Although it’s pushing people to shop online and use its curbside pickup option, shoppers that go to its stores won’t experience the pandemonium of the past. Instead, they will form single-file lines at the entrance and be given sanitized shopping carts.
“By spreading deals out across multiple days and making our hottest deals available online, we expect the Black Friday experience in our stores will be safer and more manageable for both our customers and our associates,” said Scott McCall, executive vice president and chief merchandising officer for Walmart US, said in a release.
Online sales were rising even before the pandemic. In 2019, shoppers spent more than $600 billion online, up nearly 15% from the previous year, according to the Commerce Department.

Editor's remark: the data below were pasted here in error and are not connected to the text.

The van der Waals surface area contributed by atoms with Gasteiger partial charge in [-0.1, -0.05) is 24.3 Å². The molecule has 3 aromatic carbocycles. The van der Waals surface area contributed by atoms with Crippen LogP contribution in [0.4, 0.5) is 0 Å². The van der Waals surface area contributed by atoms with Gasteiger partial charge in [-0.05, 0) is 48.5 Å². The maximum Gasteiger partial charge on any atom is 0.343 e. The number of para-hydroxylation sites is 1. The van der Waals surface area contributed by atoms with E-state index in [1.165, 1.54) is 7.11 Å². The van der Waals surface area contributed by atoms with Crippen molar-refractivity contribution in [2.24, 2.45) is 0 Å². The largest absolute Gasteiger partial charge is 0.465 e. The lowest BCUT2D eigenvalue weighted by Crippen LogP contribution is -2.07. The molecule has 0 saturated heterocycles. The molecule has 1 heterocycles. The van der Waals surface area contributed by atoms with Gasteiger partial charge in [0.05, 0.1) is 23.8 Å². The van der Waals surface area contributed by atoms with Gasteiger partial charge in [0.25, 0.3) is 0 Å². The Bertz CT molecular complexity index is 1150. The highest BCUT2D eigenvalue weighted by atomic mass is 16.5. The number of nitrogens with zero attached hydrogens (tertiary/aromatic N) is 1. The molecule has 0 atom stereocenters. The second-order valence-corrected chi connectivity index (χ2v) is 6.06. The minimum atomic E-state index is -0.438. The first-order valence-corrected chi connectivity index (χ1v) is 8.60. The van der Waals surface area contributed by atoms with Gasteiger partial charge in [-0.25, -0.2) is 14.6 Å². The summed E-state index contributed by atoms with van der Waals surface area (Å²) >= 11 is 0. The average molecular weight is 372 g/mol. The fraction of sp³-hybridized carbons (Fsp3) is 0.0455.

“Black Friday has definitely transitioned more into a digital affair in the past five years,” said Neil Saunders, retail analyst and managing director at GlobalData Retail. “The focal point is not that single day anymore. It’s an event spread out over several days.”